Ecology, Climate Change and Related News

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Tag Archive: temperature

  1. Warming temperatures may cause birds to shrink

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    • Clinal variation in avian body size is better explained by summer maximum temperatures during development than by cold winter temperatures

    January 24, 2018 American Ornithological Society Publications Office read full ScienceDaily article here

    Biologists have known for a long time that animals living in colder climates tend to have larger bodies, supposedly as an adaptation to reduce heat loss. However, a new study shows that this trend in birds might actually be due to the effects of high temperatures during development — raising new alarms about how populations might be affected by global warming...

    ….”If variation in body size is linked directly or indirectly to adapting to different climates, then body size could be useful for monitoring the extent to which bird populations are capable of adapting rapidly to changing climates,” says Andrew. “Our work on this common species helps us to understand the adaptive responses of birds to a changing climate and their constraints, and this fundamental knowledge will help future workers and managers focus their work on other species and potentially identify those species most at risk from climate change.“…

    Samuel C. Andrew, Monica Awasthy, Amanda D. Griffith, Shinichi Nakagawa, Simon C. Griffith. Clinal variation in avian body size is better explained by summer maximum temperatures during development than by cold winter temperatures. The Auk, 2018; 135 (2): 206 DOI: 10.1642/AUK-17-129.1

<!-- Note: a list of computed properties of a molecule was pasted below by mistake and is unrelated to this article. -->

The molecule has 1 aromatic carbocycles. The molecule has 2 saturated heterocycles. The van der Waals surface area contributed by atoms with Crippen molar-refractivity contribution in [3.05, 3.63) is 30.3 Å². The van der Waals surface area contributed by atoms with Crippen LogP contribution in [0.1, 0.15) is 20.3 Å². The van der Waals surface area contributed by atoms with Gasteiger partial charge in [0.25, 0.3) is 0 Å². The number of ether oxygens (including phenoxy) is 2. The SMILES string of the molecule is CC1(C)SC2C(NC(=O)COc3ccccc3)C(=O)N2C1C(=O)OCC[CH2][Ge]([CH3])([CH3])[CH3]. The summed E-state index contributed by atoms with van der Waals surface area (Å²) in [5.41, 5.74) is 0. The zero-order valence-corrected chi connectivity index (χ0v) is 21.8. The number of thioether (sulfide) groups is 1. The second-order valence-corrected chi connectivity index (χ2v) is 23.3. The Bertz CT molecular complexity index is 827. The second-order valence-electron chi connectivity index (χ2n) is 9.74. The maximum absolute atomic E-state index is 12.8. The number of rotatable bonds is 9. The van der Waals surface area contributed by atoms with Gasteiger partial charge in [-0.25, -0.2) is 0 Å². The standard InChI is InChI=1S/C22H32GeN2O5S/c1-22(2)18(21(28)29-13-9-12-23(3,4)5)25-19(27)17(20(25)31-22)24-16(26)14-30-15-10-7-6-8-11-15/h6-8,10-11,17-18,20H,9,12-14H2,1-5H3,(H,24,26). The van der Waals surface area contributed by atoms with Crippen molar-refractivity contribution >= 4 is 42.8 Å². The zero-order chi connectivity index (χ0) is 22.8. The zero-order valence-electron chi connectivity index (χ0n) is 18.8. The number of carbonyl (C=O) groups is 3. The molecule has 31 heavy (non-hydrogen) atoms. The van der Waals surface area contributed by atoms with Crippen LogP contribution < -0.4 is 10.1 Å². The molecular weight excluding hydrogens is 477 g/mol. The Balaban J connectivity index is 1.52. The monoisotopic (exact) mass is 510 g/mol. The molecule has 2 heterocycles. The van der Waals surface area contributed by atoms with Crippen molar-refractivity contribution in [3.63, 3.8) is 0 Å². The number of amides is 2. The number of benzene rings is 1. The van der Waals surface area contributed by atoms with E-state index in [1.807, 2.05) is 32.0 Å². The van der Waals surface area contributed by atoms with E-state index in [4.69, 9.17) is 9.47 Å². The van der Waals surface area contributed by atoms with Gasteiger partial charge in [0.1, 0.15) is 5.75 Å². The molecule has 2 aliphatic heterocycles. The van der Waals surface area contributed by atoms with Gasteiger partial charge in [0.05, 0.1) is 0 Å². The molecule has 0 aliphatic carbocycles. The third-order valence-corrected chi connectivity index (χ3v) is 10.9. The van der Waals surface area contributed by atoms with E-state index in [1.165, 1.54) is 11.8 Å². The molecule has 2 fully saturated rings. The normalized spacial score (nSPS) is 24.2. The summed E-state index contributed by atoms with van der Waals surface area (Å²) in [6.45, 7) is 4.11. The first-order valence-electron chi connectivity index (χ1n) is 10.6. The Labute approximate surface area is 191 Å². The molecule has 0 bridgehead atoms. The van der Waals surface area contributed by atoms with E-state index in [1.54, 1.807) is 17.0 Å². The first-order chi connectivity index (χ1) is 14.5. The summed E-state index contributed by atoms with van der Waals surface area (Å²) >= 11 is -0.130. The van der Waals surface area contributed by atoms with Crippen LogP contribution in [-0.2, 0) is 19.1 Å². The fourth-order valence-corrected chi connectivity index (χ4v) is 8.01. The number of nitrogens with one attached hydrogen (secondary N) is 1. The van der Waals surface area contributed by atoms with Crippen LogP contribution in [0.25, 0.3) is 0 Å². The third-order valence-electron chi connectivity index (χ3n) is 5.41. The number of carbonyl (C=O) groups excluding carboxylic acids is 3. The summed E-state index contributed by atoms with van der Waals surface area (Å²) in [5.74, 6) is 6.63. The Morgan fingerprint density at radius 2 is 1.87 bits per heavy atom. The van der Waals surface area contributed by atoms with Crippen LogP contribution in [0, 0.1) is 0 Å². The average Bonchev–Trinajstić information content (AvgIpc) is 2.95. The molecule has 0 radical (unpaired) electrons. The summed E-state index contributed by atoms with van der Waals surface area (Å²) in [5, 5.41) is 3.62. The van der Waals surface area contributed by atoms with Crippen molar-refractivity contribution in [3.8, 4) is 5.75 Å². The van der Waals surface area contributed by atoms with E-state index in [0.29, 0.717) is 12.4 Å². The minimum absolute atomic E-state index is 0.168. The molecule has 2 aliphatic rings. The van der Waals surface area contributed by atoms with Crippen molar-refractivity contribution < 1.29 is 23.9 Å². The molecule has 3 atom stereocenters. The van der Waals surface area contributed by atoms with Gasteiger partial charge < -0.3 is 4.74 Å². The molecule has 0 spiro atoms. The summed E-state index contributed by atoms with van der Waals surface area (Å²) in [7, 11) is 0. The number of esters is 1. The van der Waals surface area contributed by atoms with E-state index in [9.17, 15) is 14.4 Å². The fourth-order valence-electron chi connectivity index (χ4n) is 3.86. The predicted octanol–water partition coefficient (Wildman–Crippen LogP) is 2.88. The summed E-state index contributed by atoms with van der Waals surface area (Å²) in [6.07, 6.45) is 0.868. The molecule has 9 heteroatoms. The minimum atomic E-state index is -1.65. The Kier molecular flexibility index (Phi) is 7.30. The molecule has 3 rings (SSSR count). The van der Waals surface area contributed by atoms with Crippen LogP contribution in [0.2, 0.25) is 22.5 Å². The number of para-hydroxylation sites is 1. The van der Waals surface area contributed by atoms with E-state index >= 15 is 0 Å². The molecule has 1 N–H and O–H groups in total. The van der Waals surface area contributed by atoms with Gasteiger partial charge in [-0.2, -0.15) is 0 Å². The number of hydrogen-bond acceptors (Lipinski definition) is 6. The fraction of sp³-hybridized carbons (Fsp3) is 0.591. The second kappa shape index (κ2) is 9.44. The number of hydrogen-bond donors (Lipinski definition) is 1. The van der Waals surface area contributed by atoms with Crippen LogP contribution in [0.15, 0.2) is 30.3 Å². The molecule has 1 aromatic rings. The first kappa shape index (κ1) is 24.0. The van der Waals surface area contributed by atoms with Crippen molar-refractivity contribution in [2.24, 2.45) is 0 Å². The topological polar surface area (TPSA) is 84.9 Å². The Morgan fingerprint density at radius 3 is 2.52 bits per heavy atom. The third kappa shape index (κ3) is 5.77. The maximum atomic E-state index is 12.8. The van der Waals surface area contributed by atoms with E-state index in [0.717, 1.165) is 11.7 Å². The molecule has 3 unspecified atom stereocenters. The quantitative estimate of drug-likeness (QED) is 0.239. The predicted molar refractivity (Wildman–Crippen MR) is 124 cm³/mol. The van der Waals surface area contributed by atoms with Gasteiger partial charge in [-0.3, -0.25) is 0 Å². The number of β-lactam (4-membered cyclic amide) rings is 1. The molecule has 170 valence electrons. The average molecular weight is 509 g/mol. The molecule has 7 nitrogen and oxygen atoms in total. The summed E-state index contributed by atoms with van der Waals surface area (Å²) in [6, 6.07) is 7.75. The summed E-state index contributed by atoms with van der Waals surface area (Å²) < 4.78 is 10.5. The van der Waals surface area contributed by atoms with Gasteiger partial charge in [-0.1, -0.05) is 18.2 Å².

2. 2017 was the second-warmest year on record per NASA; Trend continued even without El Niño, which helped make 2016 the hottest.

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    January 18 2018 by James Hansen[a], Makiko Sato[a], Reto Ruedy[b,c], Gavin A. Schmidt[c], Ken Lo[b,c], Avi Persin[b,c]  Read full article here

    • Global surface temperature in 2017 was the second highest in the period of instrumental measurements in the Goddard Institute for Space Studies (GISS) analysis. 
    • Relative to average temperature for 1880-1920, which we take as an appropriate estimate of “pre-industrial” temperature, 2017 was +1.17°C (~2.1°F) warmer than in the 1880-1920 base period.  The high 2017 temperature, unlike the record 2016 temperature, was obtained without any boost from tropical El Niño warming.

    Fig. 1. (a) Global surface temperatures relative to 1880-1920 based on GISTEMP data, which employs GHCN.v3 for meteorological stations, NOAA ERSST.v5 for sea surface temperature, and Antarctic research station data[1].

    Fig. 1. (a) Global surface temperatures relative to 1880-1920 based on GISTEMP data, which employs GHCN.v3 for meteorological stations, NOAA ERSST.v5 for sea surface temperature, and Antarctic research station data[1].

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    From NOAA:

    • The globally averaged temperature over land and ocean surfaces for 2017 was the third highest since record keeping began in 1880, according to NOAA scientists. December’s combined global land and ocean average surface temperature departure from average was the fourth warmest December in the 138-year record.
    • In a separate analysis of global temperature data, released today, NASA scientists ranked 2017 to be the second warmest on record, behind the record year 2016. The minor difference in rankings is due to the different methods used by the two agencies to analyze global temperatures, although over the long term the agencies’ records remain in strong agreement. Both analyses show that the five warmest years on record all have taken place since 2010.

    For more information

  3. Climate Change Could Take the Air Out of Wind Farms

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    December 11, 2017 Eric Niler  read full WIRED article here